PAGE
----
New objects to the admission of testimony from Tacoma police officers William Foster and Karen Kelly related to a search of New's home in September, 1987, three months before the charged conspiracy began. The district court admitted the testimony under Fed.R.Evid. 404(b) as evidence of other crimes or bad acts. The court properly instructed the jury that the evidence could be considered only to show New's state of mind.
We review the district court's decision to admit evidence of other crimes for an abuse of discretion. United States v. Conners, 825 F.2d 1384, 1390 (9th Cir.1987). New argues that the evidence did not meet the fourth requirement for admission under the test set forth in United States v. Bailleaux, 685 F.2d 1105 (9th Cir.1982): "the prior criminal conduct must be introduced to prove an element of the charged offense that is a material issue in the case." Id. at 1110.
Scales and guns are probative of an intent to distribute drugs, rather than merely to possess them for personal use. Savinovich, 845 F.2d at 837. A central issue at trial was whether New merely planned to buy cocaine for personal use, or participated in the conspiracy to distribute. The district court did not abuse its discretion in admitting the evidence.
New also argues that the probative value of the evidence was outweighed by its prejudicial effect. This court reviews the balancing of probative value and prejudicial effect for an abuse of discretion. United States v. Kessi, 868 F.2d 1097, 1107 (9th Cir.1989). The evidence was not so unfairly prejudicial that its admission was reversible error despite its probative value. See United states v. Kinslow, 860 F.2d 963, 968 (9th Cir.1988), cert. denied, 110 S.Ct. 96 (1989). The district court acted within its discretion.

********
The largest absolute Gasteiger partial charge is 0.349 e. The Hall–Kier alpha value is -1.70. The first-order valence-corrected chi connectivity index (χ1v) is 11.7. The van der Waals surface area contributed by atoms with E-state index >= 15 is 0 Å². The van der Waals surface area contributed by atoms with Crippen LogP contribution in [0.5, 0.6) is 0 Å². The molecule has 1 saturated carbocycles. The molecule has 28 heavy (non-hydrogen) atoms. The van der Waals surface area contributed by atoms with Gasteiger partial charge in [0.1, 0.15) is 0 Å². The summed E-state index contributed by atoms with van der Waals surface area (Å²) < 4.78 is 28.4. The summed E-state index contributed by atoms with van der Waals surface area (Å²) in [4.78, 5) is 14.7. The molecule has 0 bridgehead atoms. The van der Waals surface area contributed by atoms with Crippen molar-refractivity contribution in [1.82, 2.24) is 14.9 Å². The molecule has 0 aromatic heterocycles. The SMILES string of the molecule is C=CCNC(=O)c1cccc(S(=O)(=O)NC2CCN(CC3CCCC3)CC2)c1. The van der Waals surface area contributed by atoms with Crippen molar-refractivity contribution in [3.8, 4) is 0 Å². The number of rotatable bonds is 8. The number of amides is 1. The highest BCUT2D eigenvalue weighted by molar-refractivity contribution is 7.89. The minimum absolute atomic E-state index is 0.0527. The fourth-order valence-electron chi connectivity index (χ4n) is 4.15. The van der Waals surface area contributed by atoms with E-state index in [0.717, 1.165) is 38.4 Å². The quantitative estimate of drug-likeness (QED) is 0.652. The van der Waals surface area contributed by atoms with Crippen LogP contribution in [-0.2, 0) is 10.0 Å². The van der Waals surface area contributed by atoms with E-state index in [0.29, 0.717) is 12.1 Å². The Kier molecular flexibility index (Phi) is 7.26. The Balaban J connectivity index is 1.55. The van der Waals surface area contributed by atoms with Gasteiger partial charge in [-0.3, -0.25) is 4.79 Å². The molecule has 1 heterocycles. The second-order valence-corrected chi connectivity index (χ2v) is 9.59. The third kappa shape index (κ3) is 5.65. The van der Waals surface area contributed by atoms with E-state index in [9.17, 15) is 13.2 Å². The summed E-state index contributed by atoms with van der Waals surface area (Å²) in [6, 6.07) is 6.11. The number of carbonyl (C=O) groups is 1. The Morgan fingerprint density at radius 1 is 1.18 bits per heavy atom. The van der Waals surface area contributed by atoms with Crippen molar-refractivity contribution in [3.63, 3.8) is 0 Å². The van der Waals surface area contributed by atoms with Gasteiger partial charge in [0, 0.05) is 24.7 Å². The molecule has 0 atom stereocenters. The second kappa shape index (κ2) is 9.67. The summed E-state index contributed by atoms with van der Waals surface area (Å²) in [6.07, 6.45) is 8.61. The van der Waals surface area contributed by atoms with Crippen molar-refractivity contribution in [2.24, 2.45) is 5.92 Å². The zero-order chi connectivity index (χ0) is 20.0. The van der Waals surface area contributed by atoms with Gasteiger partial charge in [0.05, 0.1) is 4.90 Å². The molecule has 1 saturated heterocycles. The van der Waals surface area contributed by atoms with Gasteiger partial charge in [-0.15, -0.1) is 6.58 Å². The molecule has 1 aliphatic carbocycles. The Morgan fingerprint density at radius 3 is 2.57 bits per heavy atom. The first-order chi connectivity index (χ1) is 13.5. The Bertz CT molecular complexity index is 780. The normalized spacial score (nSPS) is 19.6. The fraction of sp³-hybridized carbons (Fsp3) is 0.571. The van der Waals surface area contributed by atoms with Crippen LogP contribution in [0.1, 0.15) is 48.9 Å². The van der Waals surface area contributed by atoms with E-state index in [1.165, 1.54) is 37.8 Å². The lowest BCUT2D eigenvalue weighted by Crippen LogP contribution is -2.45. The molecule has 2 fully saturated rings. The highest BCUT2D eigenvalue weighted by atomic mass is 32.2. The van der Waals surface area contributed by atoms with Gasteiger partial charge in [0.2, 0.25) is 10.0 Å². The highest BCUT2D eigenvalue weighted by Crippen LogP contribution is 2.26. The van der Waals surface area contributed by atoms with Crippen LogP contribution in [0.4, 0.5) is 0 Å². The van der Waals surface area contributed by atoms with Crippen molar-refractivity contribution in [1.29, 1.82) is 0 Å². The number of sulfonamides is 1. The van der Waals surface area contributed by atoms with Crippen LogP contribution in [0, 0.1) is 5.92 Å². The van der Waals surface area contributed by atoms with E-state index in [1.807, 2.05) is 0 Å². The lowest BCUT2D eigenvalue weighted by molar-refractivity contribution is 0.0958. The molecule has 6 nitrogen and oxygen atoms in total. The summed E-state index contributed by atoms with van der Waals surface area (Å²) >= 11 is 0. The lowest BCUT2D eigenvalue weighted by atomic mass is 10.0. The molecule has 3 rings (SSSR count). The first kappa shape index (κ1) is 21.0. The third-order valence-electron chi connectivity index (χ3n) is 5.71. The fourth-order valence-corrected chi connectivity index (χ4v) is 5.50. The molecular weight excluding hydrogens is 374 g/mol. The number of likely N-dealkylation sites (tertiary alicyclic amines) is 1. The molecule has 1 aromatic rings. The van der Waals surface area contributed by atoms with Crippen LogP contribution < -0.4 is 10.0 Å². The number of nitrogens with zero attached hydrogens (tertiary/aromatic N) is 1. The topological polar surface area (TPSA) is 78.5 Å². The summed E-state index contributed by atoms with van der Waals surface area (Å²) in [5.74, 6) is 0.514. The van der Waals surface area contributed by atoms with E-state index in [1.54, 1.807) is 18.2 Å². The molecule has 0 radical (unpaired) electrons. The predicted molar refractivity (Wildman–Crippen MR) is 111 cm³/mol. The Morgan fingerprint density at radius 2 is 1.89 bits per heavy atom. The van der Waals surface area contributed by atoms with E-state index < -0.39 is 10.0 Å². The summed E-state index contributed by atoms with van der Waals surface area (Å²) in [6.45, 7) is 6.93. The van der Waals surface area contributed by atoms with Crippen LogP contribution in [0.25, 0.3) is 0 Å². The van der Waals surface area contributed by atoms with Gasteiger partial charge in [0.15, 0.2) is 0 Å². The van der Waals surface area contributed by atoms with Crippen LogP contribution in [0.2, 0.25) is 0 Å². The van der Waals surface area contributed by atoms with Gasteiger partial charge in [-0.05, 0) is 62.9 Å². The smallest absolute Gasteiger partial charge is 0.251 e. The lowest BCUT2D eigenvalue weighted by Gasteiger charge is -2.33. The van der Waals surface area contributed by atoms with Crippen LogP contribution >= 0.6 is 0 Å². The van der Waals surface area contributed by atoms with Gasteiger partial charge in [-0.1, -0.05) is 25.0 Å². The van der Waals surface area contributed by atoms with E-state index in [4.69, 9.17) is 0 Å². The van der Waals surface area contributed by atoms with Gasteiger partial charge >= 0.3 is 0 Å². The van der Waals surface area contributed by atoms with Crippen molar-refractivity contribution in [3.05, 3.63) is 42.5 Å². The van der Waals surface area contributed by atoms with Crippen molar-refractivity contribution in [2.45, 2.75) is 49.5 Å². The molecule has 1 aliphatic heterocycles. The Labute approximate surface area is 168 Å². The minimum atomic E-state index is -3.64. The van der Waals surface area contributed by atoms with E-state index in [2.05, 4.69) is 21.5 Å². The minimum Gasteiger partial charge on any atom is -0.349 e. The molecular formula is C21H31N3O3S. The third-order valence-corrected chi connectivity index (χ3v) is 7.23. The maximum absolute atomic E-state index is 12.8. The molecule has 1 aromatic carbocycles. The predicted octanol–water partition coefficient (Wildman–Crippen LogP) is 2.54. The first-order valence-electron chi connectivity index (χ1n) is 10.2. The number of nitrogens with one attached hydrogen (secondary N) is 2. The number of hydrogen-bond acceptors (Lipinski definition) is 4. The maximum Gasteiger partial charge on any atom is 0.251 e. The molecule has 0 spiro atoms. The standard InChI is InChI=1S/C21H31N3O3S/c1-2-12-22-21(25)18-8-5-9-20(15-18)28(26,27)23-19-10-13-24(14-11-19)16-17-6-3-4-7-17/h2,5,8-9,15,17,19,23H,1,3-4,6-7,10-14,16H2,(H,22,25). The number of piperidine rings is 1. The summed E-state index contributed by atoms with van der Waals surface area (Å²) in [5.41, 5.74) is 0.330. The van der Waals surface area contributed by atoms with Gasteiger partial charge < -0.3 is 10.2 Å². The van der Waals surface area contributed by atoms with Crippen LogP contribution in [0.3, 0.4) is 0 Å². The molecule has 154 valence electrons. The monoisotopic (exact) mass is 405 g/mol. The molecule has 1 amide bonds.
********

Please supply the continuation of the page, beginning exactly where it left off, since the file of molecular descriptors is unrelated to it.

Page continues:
E. Denial of suppression hearing
New objects that he improperly was denied a suppression hearing to determine the constitutionality of the September 1987 search. New never expressly requested a suppression hearing. On the first day of trial, he moved for exclusion of all evidence of the search of his home, in part on the ground that the search was without a warrant in violation of the fourth amendment. He repeated that objection in court, stating "I think that before this evidence is offered in this case I have a right to have the Court review the propriety of the search to determine whether or not the evidence was obtained legally and, therefore, would be admissible on Fourth Amendment grounds." Although New had notice five days before trial that the government intended to introduce evidence related to the search, he claimed that he was not notified that the evidence would be used. His later objections to the evidence were premised not on fourth amendment grounds but on the evidentiary grounds discussed above.
If we view New's objection to the search as a motion to suppress, it was not sufficient to require an evidentiary hearing. It is within the district court's reasoned discretion whether an evidentiary hearing is appropriate, and one is required only "if the moving papers are sufficiently definite, specific, detailed, and nonconjectural to enable the court to conclude that contested issues of fact going to the validity of the search are in issue." United States v. Walczak, 783 F.2d 852, 857 (9th Cir.1986). New's written objection was vague to the point of omitting the date of the search challenged.
F. Exclusion of Parkhurst testimony
After the government rested its case, New attempted to introduce the testimony of William Parkhurst, a Tacoma police sergeant, regarding a burglary of New's residence following the 1987 search. New claimed that the burglary showed that the drug paraphernalia and arms seized during the search belonged to someone else, who burgled his residence to get them back. The district court ordered a proffer of the proposed testimony outside the presence of the jury. Parkhurst testified that a man found within the fenced area of New's home was detained and then released, and that items in the man's vehicle (none of which were drug paraphernalia) were taken into safekeeping. Following the prosecution's objection to the testimony, the court excluded it as irrelevant.
We review decisions regarding the relevance of evidence for an abuse of discretion. Kessi, 868 F.2d at 1107. The relevance of this testimony is questionable. A burglary of New's home does not tend to show that the drug paraphernalia and arms belonged to someone else. No abuse of discretion occurred.